Black entrepreneur Berry Gordy lived in Detroit at the time. He was part of a new generation of young black capitalists who refused to accept that the colour of their skin should prevent them from grabbing a slice of the US economic boom.

Gordy’s enormous confidence came indirectly from a young preacher called Martin Luther King. King’s civil rights movement had begun to challenge the deep racism in the South in the mid-1950s.

Gordy set up the Motown record label. “The sound of young America” was born.

Without King’s civil rights movement Motown would not have been possible. It created the environment in which broader cultural integration—as typified by Motown’s wide appeal— could occur.

Gordy understood that young people had money in their pockets and were looking for a new sound. Motown’s music appealed to both black and white kids. It was the first black-owned record label to achieve this crossover success.

The name of the first Motown hit was “Money”. Its refrain went, “Money is what I want”. Right from the start, Berry was clear where he was heading. Motown would grow into the biggest black-owned industry in US history.

As a young man Gordy worked on the production line at Ford. He adopted Ford’s methods of production and applied them to the record producing business.

Teams of writers such as Holland-Dozier-Holland, Ashford and Simpson, and Smokey Robinson wrote the hits. The in-house band, the Funk Brothers, created the sound.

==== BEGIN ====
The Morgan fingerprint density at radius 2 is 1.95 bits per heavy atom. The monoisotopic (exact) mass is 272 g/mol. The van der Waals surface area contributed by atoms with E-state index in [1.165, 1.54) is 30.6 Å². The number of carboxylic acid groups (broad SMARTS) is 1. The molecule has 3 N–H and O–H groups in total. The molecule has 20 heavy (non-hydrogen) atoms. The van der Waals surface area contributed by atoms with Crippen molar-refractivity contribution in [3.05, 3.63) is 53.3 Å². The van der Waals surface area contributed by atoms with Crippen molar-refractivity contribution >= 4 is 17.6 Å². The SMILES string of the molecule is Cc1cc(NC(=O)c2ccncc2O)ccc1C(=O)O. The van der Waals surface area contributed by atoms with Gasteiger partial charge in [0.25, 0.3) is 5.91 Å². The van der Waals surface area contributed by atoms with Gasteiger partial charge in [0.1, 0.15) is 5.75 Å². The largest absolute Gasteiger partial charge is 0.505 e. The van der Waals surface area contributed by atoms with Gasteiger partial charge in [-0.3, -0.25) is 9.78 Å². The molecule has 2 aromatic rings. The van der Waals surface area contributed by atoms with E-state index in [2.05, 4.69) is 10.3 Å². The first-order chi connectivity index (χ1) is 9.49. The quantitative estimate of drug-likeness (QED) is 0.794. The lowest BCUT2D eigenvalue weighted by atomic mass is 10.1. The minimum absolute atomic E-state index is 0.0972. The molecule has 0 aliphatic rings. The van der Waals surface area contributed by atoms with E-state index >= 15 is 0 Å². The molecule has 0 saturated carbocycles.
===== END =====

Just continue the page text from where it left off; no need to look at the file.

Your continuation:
Check out the wonderful film Standing in the Shadows of Motown to get a full appreciation of the contribution these guys made.

The music was mixed to sound good through transistor radios and car stereos. Gordy employed stylists to make sure the artists had the “right look”. He even hired elocution teachers to make sure they sounded right.

Gordy also hired a list of singers the like of which has never been seen again—The Supremes, Smokey Robinson and the Miracles, The Temptations, Mary Wells, Stevie Wonder, Martha and the Vandellas, the list goes on and on.

These artists sung sugar-coated pop songs. The reality of the outside world was not allowed to impinge on the world Motown was creating.

GORDY WAS a ruthless capitalist. Later Marvin would say, “He behaved just the same as any white cat.” He used petty jealousies to divide the singers, he owned all the writing royalties, and he paid the musicians and writers per song and not in percentages.

A friend introduced Marvin to Berry, and he was signed up to join his amazing list of artists. Marvin soon became a major star, recording wonderful pop songs like “I Heard it Through the Grapevine”, “How Sweet It Is (To Be Loved By You)” and “Too Busy Thinking About My Baby”.

He also recorded a number of duets with Mary Wells, Kim Weston and Tammi Terrell—some of Motown’s leading female singers.